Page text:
I'm not a fast reader. It takes me a while to get through a book, so even though I received my advance copy of Wilde Stories 2011 ages ago, I've only just now finished it. Since I always enjoy it when my friend 'Nathan goes through an anthology story by story, I figured I'd give that a spin here....
Love Will Tear Us Apart
Unnerving, unsettling, and irresistible, Alaya Dawn Johnson writes a love that dare not speak its name because its mouth is full of human flesh. A novel take on the zombie story is told intermittently, and to good effect, in that most difficult of all perspectives, second person. It's tense and funny and sad and, unexpectedly, sweet. (Bonus points for the reference to a Kate Bush song.)
Map of Seventeen
Christopher Barzak writes a convincing story of a seventeen-year-old Ohio girl with a gift she hasn't told anyone about. Then her gay artist brother comes back to town with his fiancé, who has an even bigger secret than the one Meg has been hiding for years. It leaves you at the end wondering where the characters' lives go after the last word.
How to Make Friends in Seventh Grade
Nick Poniatowski nearly made me cry with his story of two junior high misfits, an enigmatic spaceship in Earth orbit, and one boy's model rocket that takes him further than his frightened classmate ever expected it would. For anyone who has ever felt like an outsider and wanted not just to get out of their house or their hometown, but off this planet, they'll find this story sad and beautiful.
Laird Barron dials up the creepy factor to eleven in this compelling story about two couples who go camping after one of them finds a mysterious occult guide in a used bookstore. I had no idea where this story was going, which was part of its appeal. Another part was the strength of his characters, their distinct voices and their personality traits against type. Suffice it to say, these guys are really rough and tumble, especially for a gaggle of gays.
This is the sort of story that makes you want to go and turn on all the lights in the house once you're finished. And stay out of the basement.
What if reuniting with a dead loved one was as simple as putting on a mask? Barbara A. Barnett offers an interesting twist on love from beyond the grave. Her economy of time presents an entire life's span in the space of a short story, and poses the question, does love ever die?
All the Shadows
Another melancholy chiller, this one about a couple holidaying in a seaside town. Of course, when one of them is able to glimpse traces of people who've died, it's going to be anything but a pleasant vacation. Joel Lane's unexpected ending makes for a sad and unsettling tale.
I loved Peter Dubé's story when I first read it in Saints + Sinners 2010. It's about a boy whose desire for men is so intense it takes on the character of combustion. There's more to it than that, though, if only he can overcome his fear of what he wants.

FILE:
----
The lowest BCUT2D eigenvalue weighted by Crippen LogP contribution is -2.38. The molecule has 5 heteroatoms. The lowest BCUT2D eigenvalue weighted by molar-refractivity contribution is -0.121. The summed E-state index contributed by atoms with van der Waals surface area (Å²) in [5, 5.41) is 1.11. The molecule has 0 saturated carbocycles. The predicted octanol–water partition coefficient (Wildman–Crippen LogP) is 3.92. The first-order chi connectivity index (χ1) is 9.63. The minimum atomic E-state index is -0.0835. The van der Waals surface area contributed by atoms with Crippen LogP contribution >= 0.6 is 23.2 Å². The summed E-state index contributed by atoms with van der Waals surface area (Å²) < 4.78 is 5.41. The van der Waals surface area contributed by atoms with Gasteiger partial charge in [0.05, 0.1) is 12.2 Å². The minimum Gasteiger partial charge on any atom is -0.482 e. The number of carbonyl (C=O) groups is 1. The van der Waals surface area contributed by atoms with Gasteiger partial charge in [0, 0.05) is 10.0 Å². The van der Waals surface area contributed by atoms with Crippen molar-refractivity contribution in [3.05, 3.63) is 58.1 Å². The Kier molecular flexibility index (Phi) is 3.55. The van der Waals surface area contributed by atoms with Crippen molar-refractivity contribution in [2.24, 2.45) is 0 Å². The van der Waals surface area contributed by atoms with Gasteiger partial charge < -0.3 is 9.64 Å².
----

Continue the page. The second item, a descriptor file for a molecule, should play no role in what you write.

I originally read this story in Icarus, and I'll admit, it stumped me. I finally had to look that word up. Oeneiric means of or relating to dreams, and knowing that now helps me understand the strangely flowing quality of Hal Duncan's story. You're never quite sure where you are in time and place, and he describes a city that's as mazelike as the story he tells. And when you reach the very quotidian end, you do find yourself wondering if it was all a dream.
Yeah, that's mine. So, moving right along.
Waiting for the Phone to Ring
One of the things I particularly liked about Richard Bowes' story was that the narrator and the main characters were all past a certain age. I think that's often an overlooked time of life, especially in queer fiction (with a few obvious exceptions, such as Andrew Holleran and Armistead Maupin), but is a phase that, with all of the accumulated experiences of youth and middle age, is rich with possibility. And there's plenty of that here, with a band whose frontman could see into other people's minds and went to great lengths-even murder-to find another who could do the same. Told from the vantage point of decades later, it still proves chilling.
Has there been a zombie apocalypse, are the narrator's neighbors the walking dead, is his old boyfriend really even there? Richard Larson leaves nothing settled for certain and, whatever the answers, the tale is unnerving.
How to Make A Clown
Jeremy Shipp takes us on a journey to the other side of the mirror where clowns are real, humans are giants, and happily ever after might be possible. At the beginning, I wasn't expecting this story to be as touching as it turned out. A very pleasant surprise.
Beach Blanket Starship
Easily my favorite of the entire anthology, this was like Gidget meets a Star Trek holodeck gone awry. The whole, however, is much greater than the sum of these parts. Sandra McDonald crafts a moving tale that, even in sadness, has a happy ending.
Hothouse Flowers: Or the Discreet Boys of Dr. Barnabas
A classic horror tale with a gay twist, Chaz Brenchley tweaks the Dracula story and gives it a creepier, unsettling ending. His prose captures well that voice of Victorian-era literature without sounding stilted or dated.
If I had any complaint—and really, who am I to complain? My story's in there!—I'd have liked to see more science fiction like Sandra and Nick's stories. While I enjoy a satisfying horror tale, science fiction remains my first love as far as genre goes. I realize that this sounds a bit hypocritical since, hey, my story's about a vampire (I don't think I'm giving anything away by stating that here). What this means is, I think I am going to turn some of my attention toward science fiction in my own writing—right after I finish this novel about Amazons, a ghost story, and a story about a long-distance runner....